Funds currently wasted on the futile “war on drugs” can be transferred to more productive policing. The government will review legalizing the medical (and possibly recreational) use of cannabis.

British prisons are extremely overcrowded in spite of falling crime and evidence shows that short sentences do nothing for rehabilitation and only introduce prisoners to hard drugs and more serious criminals. A Liberal Democrat government would therefore, with immediate effect, abolish all prison sentences of under one year in length to be replaced by programmes of reparative justice that have been shown to be more effective.

There is a critical shortage of housing in the United Kingdom which is damaging our economy by sucking capital into houses rather than investment and shutting people out of buying or renting homes near to where they want to work or where their families live.

A Liberal Democrat government would: immediately begin building more housing concentrating on new garden cities and renovating disused sites in cities, raising government borrowing but only where future rents can cover the interest; reverse Tory policies of Buy to Rent which have seen further reduction in the public housing stock and prevent further sales of public assets until the housing stock has been restored to sustainable levels; examine ways to outlaw the practices of holding large “land banks” rather than developing new housing, and keeping homes empty as “investments”; and bring in rent councils with the powers to reverse unfair rent rises or evictions.

The state of the air in our cities is among the worst in Europe and the only long-term solution is to replace the internal combustion engine with new, clean, green technologies.

A Liberal Democrat government would therefore begin research into the necessary changes in infrastructure to make this possible – e.g. greater generation of electricity; provision of charging points in homes and on street in addition to regular charging stations; changes to taxation.

Initial reporting to take place within one year with a view to – if evidence shows practical – trials before the end of the Parliament in two English cities (not London) and negotiating with the Scottish Government and other devolved authorities for similar joint programmes.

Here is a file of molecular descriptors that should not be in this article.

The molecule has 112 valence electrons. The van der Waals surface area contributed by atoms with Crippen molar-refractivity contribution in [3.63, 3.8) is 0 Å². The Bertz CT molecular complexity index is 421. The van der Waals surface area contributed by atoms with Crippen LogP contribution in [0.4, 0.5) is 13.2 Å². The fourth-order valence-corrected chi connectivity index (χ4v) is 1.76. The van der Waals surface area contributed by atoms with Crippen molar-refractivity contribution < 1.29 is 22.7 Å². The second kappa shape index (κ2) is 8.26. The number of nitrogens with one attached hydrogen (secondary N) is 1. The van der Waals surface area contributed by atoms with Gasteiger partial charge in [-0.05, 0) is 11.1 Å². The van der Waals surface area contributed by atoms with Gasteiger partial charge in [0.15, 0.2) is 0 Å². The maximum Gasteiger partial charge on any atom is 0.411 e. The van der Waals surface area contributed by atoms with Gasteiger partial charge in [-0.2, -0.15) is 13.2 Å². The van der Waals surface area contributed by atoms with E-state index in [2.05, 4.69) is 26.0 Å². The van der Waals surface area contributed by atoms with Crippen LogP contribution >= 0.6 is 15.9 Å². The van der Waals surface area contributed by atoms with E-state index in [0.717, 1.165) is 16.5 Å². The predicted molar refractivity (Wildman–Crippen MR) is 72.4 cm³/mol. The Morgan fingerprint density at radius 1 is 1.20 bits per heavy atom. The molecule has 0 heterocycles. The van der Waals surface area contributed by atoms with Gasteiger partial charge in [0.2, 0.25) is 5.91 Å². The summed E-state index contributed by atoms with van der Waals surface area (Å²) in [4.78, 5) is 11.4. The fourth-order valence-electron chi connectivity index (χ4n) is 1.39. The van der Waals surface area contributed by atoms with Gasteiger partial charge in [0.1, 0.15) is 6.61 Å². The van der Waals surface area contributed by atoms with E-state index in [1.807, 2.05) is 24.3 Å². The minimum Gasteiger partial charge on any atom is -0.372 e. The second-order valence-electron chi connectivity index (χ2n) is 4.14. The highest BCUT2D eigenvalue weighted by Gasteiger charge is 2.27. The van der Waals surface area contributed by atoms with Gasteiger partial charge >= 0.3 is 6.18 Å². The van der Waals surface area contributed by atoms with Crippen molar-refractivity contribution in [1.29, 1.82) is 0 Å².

Under the Coalition, Liberal Democrats invested heavily of both our political capital and the little actual spending that we were able to wring out of the Tory Chancellor in targeting Education: both the pupil premium and the delivery of free school meals to early years pupils were targeted at redressing the balance and giving the best possible start in life to people who would otherwise be – by the age of six, even – left behind by their better-off peers.

To continue that investment, we would raise funds from better-off schools by removing the charitable status of fee-paying schools and spend that money to increase the number of years that free school meals are provided, and substantially to increase maintenance grants for university undergraduates, to allow them to use their time to study, rather than having to work part-time to feed themselves.

We would continue to maintain government spending on sciences. Additionally, as part of the BBC Charter renewal, we would seek to agree an increase in the licence fee in exchange for the BBC establishing apprenticeships in the arts and creative/productive industries.

I would also add a couple more to the list.

First, Mr Norman "Conquest" Lamb's